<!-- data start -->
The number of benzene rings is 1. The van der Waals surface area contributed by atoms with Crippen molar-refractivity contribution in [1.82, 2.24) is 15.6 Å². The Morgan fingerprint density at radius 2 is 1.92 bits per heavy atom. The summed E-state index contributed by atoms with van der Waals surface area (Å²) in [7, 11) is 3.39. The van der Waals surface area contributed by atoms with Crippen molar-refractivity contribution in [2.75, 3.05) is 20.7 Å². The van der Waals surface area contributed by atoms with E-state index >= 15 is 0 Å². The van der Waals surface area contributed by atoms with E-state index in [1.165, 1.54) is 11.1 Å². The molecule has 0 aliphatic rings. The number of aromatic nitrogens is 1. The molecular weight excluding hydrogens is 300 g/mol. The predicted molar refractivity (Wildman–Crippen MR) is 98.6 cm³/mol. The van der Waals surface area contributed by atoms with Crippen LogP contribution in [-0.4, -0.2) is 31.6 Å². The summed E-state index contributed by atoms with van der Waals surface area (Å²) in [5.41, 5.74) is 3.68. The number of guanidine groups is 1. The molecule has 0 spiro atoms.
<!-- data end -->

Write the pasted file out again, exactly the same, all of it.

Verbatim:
The number of benzene rings is 1. The van der Waals surface area contributed by atoms with Crippen molar-refractivity contribution in [1.82, 2.24) is 15.6 Å². The Morgan fingerprint density at radius 2 is 1.92 bits per heavy atom. The summed E-state index contributed by atoms with van der Waals surface area (Å²) in [7, 11) is 3.39. The van der Waals surface area contributed by atoms with Crippen molar-refractivity contribution in [2.75, 3.05) is 20.7 Å². The van der Waals surface area contributed by atoms with E-state index >= 15 is 0 Å². The van der Waals surface area contributed by atoms with E-state index in [1.165, 1.54) is 11.1 Å². The molecule has 0 aliphatic rings. The number of aromatic nitrogens is 1. The molecular weight excluding hydrogens is 300 g/mol. The predicted molar refractivity (Wildman–Crippen MR) is 98.6 cm³/mol. The van der Waals surface area contributed by atoms with Crippen LogP contribution in [-0.4, -0.2) is 31.6 Å². The summed E-state index contributed by atoms with van der Waals surface area (Å²) in [5.41, 5.74) is 3.68. The number of guanidine groups is 1. The molecule has 0 spiro atoms.